This structure exists at the federal level and the provincial levels.  It does not exist at a municipal level.  Municipalities can only create regulations that the province has given them authority to create.  Municipalities create by-laws. Municipalities have elections for councilors and mayors.  Mayors are elected directly, as generally there is not a party system at the civic level.  Municipal elections work on simple majorities; that is the candidate with the most votes wins.

The Constitution

The original document creating the Dominion of Canada was created in 1867 by the United Kingdom’s (UK) Parliament.  It was called the British North America Act (BNA).  It created the terms of Canada as an independent country.  But the BNA was a UK act.

The act was repatriated to Canada and became known as the The Constitution Acts 1867.  In 1982 it was modified and renamed The Constitution Act 1982 and the Charter of Rights was added to the constitution (Azzi, 2012).

To make changes to the Canadian Constitution requires a  2/3 majority of the provincial legislatures and that 2/3 has to include at least 50% of Canada’s population.  A resolution of the House of Commons and the Senate is also required.  So given population distributions in Canada and Québec’s nationalistic ambitions, it becomes virtually impossible to change the Constitution.  To introduce changes would require Québec’s consent and Québec will not give consent unless its political demands are met.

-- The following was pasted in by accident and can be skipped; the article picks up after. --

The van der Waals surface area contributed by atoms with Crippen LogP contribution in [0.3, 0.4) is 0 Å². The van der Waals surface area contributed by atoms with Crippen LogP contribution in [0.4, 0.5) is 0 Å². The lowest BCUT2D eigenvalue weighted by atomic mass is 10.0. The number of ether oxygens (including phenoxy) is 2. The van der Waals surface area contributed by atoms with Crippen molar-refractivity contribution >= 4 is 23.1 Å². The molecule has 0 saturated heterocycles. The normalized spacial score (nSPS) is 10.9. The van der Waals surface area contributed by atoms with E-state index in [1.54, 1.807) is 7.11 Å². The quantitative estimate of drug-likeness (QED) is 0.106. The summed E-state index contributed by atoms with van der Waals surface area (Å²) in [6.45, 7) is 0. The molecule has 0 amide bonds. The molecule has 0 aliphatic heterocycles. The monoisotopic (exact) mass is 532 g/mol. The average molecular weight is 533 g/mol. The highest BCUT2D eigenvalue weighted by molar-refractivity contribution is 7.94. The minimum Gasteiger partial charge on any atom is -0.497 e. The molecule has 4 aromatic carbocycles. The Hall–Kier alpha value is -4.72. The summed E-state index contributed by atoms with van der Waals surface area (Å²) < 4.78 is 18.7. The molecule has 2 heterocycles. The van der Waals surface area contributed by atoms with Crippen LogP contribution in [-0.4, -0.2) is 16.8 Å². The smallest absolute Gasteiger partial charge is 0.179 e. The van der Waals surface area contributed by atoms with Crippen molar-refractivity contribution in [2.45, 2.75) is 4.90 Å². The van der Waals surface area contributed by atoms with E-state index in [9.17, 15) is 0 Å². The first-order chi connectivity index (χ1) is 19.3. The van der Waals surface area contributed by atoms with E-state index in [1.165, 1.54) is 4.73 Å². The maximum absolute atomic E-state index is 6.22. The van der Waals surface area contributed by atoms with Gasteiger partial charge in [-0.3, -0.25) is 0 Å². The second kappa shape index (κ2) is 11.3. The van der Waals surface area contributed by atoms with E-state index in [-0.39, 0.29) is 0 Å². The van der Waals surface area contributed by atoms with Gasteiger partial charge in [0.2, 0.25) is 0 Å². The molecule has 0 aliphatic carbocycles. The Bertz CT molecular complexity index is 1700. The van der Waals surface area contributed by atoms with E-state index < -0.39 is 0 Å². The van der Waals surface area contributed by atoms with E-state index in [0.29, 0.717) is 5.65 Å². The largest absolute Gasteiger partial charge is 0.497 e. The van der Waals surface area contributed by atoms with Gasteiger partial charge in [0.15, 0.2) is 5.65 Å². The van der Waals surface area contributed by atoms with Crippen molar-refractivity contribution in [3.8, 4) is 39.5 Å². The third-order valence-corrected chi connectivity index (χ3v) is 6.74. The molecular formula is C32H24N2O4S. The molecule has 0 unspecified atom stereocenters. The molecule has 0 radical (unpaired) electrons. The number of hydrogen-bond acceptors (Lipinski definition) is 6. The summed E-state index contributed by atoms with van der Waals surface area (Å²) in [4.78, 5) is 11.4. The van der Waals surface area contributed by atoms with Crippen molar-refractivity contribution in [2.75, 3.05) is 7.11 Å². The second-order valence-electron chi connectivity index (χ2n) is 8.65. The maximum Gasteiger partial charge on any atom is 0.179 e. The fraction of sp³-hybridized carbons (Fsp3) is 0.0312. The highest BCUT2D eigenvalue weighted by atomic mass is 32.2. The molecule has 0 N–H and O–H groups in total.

Division of Powers

Sometimes cited as three levels of government, power in Canada is divided into federal, provincial, and municipal authorities (Parliament of Canada, n.d.).  Perhaps today we might add a fourth level as many Indigenous nations have gained a level of self government.

The federal government has powers under the Constitution that include:

  • Currency
  • Banking
  • Railways
  • Essentially anything that crosses borders